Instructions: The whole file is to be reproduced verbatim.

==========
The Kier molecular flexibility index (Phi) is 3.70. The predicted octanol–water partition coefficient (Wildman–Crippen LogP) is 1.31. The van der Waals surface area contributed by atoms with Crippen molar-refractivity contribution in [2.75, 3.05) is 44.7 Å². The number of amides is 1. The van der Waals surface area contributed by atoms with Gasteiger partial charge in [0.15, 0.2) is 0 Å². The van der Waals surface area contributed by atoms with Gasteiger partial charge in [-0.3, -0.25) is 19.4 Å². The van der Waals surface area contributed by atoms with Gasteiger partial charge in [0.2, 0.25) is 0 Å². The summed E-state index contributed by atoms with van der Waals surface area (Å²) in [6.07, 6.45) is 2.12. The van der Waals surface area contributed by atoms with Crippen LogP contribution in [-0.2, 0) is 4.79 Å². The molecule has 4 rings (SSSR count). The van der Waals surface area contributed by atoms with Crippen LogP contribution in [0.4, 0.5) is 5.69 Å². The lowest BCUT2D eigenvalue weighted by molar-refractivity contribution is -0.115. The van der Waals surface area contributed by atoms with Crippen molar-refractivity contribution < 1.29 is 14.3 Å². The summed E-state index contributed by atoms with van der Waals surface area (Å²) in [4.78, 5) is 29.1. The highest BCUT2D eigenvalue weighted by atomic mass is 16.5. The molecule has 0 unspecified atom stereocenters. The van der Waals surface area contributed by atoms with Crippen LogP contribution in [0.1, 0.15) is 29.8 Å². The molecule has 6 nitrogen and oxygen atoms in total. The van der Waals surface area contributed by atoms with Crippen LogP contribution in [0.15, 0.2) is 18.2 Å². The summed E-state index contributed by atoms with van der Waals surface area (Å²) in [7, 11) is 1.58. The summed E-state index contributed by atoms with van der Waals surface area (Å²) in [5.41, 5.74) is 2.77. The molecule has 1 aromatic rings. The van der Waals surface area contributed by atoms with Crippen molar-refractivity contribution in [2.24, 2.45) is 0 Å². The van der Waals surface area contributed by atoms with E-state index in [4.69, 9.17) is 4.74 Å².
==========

The Kier molecular flexibility index (Phi) is 3.70. The predicted octanol–water partition coefficient (Wildman–Crippen LogP) is 1.31. The van der Waals surface area contributed by atoms with Crippen molar-refractivity contribution in [2.75, 3.05) is 44.7 Å². The number of amides is 1. The van der Waals surface area contributed by atoms with Gasteiger partial charge in [0.15, 0.2) is 0 Å². The van der Waals surface area contributed by atoms with Gasteiger partial charge in [-0.3, -0.25) is 19.4 Å². The van der Waals surface area contributed by atoms with Gasteiger partial charge in [0.2, 0.25) is 0 Å². The summed E-state index contributed by atoms with van der Waals surface area (Å²) in [6.07, 6.45) is 2.12. The van der Waals surface area contributed by atoms with Crippen LogP contribution in [-0.2, 0) is 4.79 Å². The molecule has 4 rings (SSSR count). The van der Waals surface area contributed by atoms with Crippen LogP contribution in [0.4, 0.5) is 5.69 Å². The lowest BCUT2D eigenvalue weighted by molar-refractivity contribution is -0.115. The van der Waals surface area contributed by atoms with Crippen molar-refractivity contribution < 1.29 is 14.3 Å². The summed E-state index contributed by atoms with van der Waals surface area (Å²) in [4.78, 5) is 29.1. The highest BCUT2D eigenvalue weighted by atomic mass is 16.5. The molecule has 0 unspecified atom stereocenters. The van der Waals surface area contributed by atoms with Crippen LogP contribution in [0.1, 0.15) is 29.8 Å². The molecule has 6 nitrogen and oxygen atoms in total. The van der Waals surface area contributed by atoms with Crippen LogP contribution in [0.15, 0.2) is 18.2 Å². The summed E-state index contributed by atoms with van der Waals surface area (Å²) in [7, 11) is 1.58. The summed E-state index contributed by atoms with van der Waals surface area (Å²) in [5.41, 5.74) is 2.77. The molecule has 1 aromatic rings. The van der Waals surface area contributed by atoms with Crippen molar-refractivity contribution in [2.24, 2.45) is 0 Å². The van der Waals surface area contributed by atoms with E-state index in [4.69, 9.17) is 4.74 Å².